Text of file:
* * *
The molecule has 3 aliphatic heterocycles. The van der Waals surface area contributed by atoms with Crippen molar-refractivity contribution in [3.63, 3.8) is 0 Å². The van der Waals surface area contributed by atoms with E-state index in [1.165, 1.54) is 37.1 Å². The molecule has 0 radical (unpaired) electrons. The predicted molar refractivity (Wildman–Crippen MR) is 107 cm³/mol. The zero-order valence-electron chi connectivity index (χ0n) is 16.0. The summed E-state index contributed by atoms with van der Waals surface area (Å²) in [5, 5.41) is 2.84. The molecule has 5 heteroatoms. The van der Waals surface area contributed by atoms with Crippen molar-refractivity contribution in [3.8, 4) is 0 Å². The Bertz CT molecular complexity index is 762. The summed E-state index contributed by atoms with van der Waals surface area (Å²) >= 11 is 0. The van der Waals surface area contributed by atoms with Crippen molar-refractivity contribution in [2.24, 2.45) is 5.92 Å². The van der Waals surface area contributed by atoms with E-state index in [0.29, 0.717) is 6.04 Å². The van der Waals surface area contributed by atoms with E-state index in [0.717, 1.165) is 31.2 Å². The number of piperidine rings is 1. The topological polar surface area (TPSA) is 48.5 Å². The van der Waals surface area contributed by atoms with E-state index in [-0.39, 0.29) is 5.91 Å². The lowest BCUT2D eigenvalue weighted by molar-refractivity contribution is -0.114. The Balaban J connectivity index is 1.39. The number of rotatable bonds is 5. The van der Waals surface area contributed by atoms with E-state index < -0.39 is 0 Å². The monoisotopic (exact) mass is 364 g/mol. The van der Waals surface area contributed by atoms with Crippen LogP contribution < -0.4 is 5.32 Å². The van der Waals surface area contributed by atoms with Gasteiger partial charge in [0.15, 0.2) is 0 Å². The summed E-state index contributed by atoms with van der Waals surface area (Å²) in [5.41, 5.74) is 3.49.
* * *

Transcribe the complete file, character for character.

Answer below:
The molecule has 3 aliphatic heterocycles. The van der Waals surface area contributed by atoms with Crippen molar-refractivity contribution in [3.63, 3.8) is 0 Å². The van der Waals surface area contributed by atoms with E-state index in [1.165, 1.54) is 37.1 Å². The molecule has 0 radical (unpaired) electrons. The predicted molar refractivity (Wildman–Crippen MR) is 107 cm³/mol. The zero-order valence-electron chi connectivity index (χ0n) is 16.0. The summed E-state index contributed by atoms with van der Waals surface area (Å²) in [5, 5.41) is 2.84. The molecule has 5 heteroatoms. The van der Waals surface area contributed by atoms with Crippen molar-refractivity contribution in [3.8, 4) is 0 Å². The Bertz CT molecular complexity index is 762. The summed E-state index contributed by atoms with van der Waals surface area (Å²) >= 11 is 0. The van der Waals surface area contributed by atoms with Crippen molar-refractivity contribution in [2.24, 2.45) is 5.92 Å². The van der Waals surface area contributed by atoms with E-state index in [0.29, 0.717) is 6.04 Å². The van der Waals surface area contributed by atoms with E-state index in [0.717, 1.165) is 31.2 Å². The number of piperidine rings is 1. The topological polar surface area (TPSA) is 48.5 Å². The van der Waals surface area contributed by atoms with E-state index in [-0.39, 0.29) is 5.91 Å². The lowest BCUT2D eigenvalue weighted by molar-refractivity contribution is -0.114. The Balaban J connectivity index is 1.39. The number of rotatable bonds is 5. The van der Waals surface area contributed by atoms with E-state index < -0.39 is 0 Å². The monoisotopic (exact) mass is 364 g/mol. The van der Waals surface area contributed by atoms with Crippen LogP contribution < -0.4 is 5.32 Å². The van der Waals surface area contributed by atoms with Gasteiger partial charge in [0.15, 0.2) is 0 Å². The summed E-state index contributed by atoms with van der Waals surface area (Å²) in [5.41, 5.74) is 3.49.